structures involved in this group of diseases. The topographical extension and the structural and humoral complexity of the regions
involved with the production and the out ow of aqueous humor undergo numerous changes with aging and disease. Therefore, the
anatomy relative to the uid dynamics of aqueous has become a pivotal yet exible concept to interpret the di erent phenotypes of
glaucoma.
Keywords
Aqueous; Formation; Outflow; Trabecular meshwork; Anatomy; Canine
Key points
• Understanding the composition and function of the outflow system helps to interpret clinical signs, choose therapies, and formulate the
prognosis for patients affected with glaucoma.
• Normal intraocular pressure is maintained because there is a balance between aqueous formation and outflow.
• The outflow pathways in dogs have clear morphologic and topographic differences from the corresponding structures in primates.
• The functional anatomy is a dynamic concept and there are physiologic changes that occur with age and tissue remodeling.
• More advanced and extensive changes that are similar to those occurring with aging may occur in glaucoma.
The aqueous humor (AH) is the uid that ' lls the anterior and posterior chambers of the eye. Its main roles are to provide nourishment and
metabolic waste removal to active metabolic ocular structures that are avascular and to contribute maintaining a normal intraocular pressure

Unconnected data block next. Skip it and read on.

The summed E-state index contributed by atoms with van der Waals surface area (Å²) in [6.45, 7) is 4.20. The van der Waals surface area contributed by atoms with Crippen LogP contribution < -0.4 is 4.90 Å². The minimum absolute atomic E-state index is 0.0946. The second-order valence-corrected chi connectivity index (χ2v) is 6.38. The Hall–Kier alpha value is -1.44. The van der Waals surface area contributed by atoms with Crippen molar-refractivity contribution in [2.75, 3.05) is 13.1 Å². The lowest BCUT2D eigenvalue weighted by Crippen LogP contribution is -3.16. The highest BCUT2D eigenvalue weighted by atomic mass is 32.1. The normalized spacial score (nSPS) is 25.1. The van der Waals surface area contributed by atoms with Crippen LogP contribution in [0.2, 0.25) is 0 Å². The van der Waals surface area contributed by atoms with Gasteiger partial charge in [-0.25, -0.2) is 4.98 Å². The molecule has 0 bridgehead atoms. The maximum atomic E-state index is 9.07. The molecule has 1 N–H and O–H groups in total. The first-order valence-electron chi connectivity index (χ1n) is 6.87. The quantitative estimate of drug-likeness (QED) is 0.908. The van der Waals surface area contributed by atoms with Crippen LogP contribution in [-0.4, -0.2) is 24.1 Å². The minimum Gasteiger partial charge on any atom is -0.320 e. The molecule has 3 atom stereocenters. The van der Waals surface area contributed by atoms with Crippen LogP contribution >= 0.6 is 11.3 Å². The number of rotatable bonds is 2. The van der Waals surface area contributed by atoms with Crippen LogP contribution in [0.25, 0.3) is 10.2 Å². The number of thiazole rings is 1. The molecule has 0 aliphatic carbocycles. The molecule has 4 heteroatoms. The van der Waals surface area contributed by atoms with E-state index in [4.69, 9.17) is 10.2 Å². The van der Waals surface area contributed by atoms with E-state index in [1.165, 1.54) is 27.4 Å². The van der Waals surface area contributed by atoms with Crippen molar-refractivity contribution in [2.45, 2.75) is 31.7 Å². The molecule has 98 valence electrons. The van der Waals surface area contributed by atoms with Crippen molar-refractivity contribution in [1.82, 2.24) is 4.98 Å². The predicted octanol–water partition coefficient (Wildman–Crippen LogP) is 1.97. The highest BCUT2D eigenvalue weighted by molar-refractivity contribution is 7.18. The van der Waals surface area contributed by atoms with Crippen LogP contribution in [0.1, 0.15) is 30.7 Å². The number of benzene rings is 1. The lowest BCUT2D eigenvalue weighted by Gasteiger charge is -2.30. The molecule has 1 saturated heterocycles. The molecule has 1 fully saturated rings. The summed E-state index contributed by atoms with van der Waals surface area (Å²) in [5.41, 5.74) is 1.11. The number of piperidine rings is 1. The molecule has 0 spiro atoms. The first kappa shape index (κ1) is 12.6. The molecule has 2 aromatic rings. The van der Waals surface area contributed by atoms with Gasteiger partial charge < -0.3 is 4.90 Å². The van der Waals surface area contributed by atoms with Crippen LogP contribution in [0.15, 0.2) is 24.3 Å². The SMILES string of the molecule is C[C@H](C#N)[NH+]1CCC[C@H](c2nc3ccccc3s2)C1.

(IOP) without altering the refractive status of the eye. Its composition and the fluid dynamics associated with its flow are voluble and undergo
changes associated with age and disease. Of particular importance is that the resistance to the out ow of AH from the anterior chamber is
1in uenced by morphologic, physiologic, and biochemical dynamic factors. Beside aqueous nutritional importance, its solutes also participate
in establishing the anterior chamber associate immune deviation, and carry and distribute the di erent proteins and molecules that promote
and direct tissue remodeling and changes in the anterior segment that are associated with both age and disease.
Three major distinct aspects of the aqueous need to be considered:
1. Aqueous production
2. Aqueous composition
3. Aqueous outflow
In this review, the authors focus on aqueous out ow and introduce concepts of aqueous production, mentioning some of the dynamic
variations in aqueous composition that may influence the physiologic and pathologic changes seen with aging and glaucoma.
The physiologic range of IOP is maintained through the constant balance between aqueous production and aqueous out ow. The pressure
gradient within the eye is comprised within speci' c values that may vary individually in di erent daily patterns and with aging. A rule of the
2–6thumb indicates normal IOP in dogs to be between 12 and 25 mm Hg; however, most dogs tend to have a normal pressure below the 20s.
IOP values may also vary depending on the time and technique of measurement. The IOP uctuates during the day with circadian phases that
peak and drop at different times of the day, depending on the species. In dogs, like in humans, the highest normal IOP values are measured in
3,5 2the morning, and IOPs are lower in the evening. In dogs, a decrease in baseline IOP is associated with increased age ; a range of diverse
7' ndings has been reported in di erent human studies. There are di erences in ethnic groups, and both positive and negative relationships